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Aviron Tough Series Rower review

We put the Aviron Tough Series Rower through its paces and found out it has something for the whole family

Aviron rower being tested by Live Science team
(Image: © Harry Bullmore)

Live Science Verdict

The Aviron Tough Series Rower’s USP is that it has “something for the whole family”. And, with 16 resistance levels and nine workout modes including engaging games and the chance to take on Olympians in head-to-head races, we’d be inclined to agree. It’s a large machine and doesn’t fold, so isn’t the most space-savvy, but it’s still a smart and (very) fun twist on the usual rowing machine formula.

Pros

  • +

    Interesting twist on traditional design

  • +

    Comfortable layout and ergonomic seat

  • +

    Premium look and feel

Cons

  • -

    Workout library isn’t as extensive as competitors

  • -

    Large and not foldable

We’ve never fired lasers at encroaching aliens from a rowing machine before, but the Aviron Tough Series Rower isn’t your average piece of fitness equipment. 

With nine ways to work out – from games and competitions to a challenging “Pros vs Joes” mode – the impressive variety on offer alone is enough to earn it a spot on our roundup of the best rowing machines (opens in new tab)

Key Specs

Dimensions: 98” x 21” x 44”
Weight: 125lb
Smart features: Yes
Workouts: Games, workouts and coaching via the Aviron Active App
Warranty: 10 years on the frame, one year on parts

You can even view popular streaming services such as Netflix, Disney+, Amazon Prime and Hulu via the crystal clear 22-inch HD touchscreen while you row, allowing you to burn calories while you binge-watch your favorite series.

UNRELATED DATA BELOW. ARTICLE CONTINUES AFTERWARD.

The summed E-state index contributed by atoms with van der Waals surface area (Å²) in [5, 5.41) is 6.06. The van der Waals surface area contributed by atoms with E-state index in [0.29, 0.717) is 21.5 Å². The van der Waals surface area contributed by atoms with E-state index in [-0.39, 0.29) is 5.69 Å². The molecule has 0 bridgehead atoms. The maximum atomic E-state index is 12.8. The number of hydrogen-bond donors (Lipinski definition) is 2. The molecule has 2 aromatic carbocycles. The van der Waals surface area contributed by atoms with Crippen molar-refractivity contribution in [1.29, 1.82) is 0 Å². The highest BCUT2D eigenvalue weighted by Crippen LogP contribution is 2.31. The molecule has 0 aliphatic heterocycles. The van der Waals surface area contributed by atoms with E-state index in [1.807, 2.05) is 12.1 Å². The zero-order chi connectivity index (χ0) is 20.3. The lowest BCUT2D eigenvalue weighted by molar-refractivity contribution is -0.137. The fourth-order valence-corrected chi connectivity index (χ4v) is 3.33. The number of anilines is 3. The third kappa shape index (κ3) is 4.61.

Combined with the wide range of features available with the rower’s ergonomic design and effective hybrid (magnetic and air) resistance mechanism, and you’ve got a home workout tool capable of both keeping you comfortable and pushing you out of your comfort zone simultaneously. But can the Aviron Tough Series Rower deliver?

We put it through its paces at our testing center, trying every workout mode and feature on offer to see how it compared to its counterparts such as the high-flying Concept 2 RowErg (opens in new tab) and smart-yet-sleek Hydrow Rower (opens in new tab).

Read on to find out whether it passed our meticulous tests and what we made of this pioneering machine. 

Price

The Aviron Tough Series Rower has an MSRP of $2,499USD or £2,499 in the UK, though when we tested the machine there were discounts available on both the brand’s UK and US-facing sites. 

You will also need to pay a $29 monthly subscription (or $25 if you pay annually) to gain unrestricted access to all of the features on offer. 

Design and set-up

Make no mistake, assembling the Aviron Tough Series Rower is a time-consuming task. The manual contains a series of black and white line drawings and a list of more than 100 components to direct you in your endeavors, with around 13 larger pieces needing to be connected. 

Add some common sense into the mix and the instructions are fairly straightforward to follow, but the sheer number of nuts, bolts and screws that need to be maneuvered into place meant this process took a good two hours. 

Aivron Tough Series Rower in several parts